The experience with medical marijuana is also instructive when it comes to underage consumption. Studies that compare states with medical marijuana laws to other states do not find much evidence that allowing patients to use cannabis for symptom relief drives up recreational use by teenagers. In the Youth Risk Behavior Survey, the share of Colorado high school students reporting past-month marijuana use fell by 11 percent between 2009 and 2011. (Nationwide that number rose by 11 percent during the same period.) Recreational sales may result in more diversion to minors than medical sales do, although legal retailers card all customers to make sure they are 21 or older, something black-market dealers do not have much incentive to do. Hickenlooper worried aloud about underage consumption in the Reuters interview. But when he was asked if there is "any evidence that it's easier for underage kids to get marijuana than six months ago," he replied: "No, we haven't seen that….One of the reasons so many people voted to legalize it was [that] it's been pretty easy to get it for decades."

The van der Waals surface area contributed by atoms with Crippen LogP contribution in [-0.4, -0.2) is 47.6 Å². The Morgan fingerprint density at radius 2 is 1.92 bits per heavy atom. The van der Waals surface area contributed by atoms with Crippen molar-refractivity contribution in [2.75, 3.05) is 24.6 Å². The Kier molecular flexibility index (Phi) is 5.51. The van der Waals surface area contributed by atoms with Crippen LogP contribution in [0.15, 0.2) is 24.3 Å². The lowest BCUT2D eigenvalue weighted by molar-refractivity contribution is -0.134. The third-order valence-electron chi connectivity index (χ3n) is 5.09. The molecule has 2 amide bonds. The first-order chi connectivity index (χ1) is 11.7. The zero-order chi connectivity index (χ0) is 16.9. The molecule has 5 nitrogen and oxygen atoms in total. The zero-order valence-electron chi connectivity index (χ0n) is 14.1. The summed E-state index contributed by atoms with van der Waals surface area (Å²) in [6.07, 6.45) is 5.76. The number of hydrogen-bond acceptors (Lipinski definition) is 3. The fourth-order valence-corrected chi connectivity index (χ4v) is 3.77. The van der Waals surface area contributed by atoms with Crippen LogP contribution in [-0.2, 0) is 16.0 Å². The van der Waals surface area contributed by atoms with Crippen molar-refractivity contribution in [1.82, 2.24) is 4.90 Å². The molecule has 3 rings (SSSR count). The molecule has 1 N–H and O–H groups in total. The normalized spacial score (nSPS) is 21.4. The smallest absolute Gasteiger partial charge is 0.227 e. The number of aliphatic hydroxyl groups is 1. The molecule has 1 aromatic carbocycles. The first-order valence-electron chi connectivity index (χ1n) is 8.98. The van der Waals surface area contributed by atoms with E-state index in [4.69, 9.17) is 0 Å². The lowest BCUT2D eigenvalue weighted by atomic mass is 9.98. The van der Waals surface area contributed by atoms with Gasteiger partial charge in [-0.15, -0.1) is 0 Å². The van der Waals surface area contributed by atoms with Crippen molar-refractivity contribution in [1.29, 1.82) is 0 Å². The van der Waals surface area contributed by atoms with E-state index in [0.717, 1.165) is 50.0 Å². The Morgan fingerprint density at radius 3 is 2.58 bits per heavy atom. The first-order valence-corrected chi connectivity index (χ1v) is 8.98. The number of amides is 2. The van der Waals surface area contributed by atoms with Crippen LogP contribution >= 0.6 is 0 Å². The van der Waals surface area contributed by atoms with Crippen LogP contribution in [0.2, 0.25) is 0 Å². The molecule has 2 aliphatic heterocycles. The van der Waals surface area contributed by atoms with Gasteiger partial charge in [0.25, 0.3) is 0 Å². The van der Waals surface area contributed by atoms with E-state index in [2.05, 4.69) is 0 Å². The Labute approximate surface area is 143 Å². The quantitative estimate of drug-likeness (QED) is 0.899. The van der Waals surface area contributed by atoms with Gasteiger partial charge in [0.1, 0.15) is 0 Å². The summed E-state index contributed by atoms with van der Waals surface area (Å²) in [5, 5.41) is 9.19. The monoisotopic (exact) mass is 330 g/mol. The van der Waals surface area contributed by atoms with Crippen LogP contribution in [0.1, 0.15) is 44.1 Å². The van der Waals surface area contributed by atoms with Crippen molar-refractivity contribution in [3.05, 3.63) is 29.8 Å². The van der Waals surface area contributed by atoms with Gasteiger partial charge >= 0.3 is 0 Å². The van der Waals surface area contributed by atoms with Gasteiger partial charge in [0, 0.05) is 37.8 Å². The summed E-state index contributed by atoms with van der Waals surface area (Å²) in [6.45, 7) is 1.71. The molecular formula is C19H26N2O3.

What about drugged driving, another concern mentioned by Hickenlooper? A study reported in the journal Drug and Alcohol Dependence last April found that "the proportion of marijuana-positive drivers involved in fatal motor vehicle crashes in Colorado has increased dramatically since the commercialization of medical marijuana in the middle of 2009." Or as the headline over a University of Colorado at Denver press release put it, "Marijuana use [has been] involved in more fatal accidents since commercialization of medical marijuana." The implication is that easier availability of marijuana in Colorado has led to an increase in traffic fatalities. But as with a similar analysis of data from six states that was published by the American Journal of Epidemiology in January, that is not what the study shows.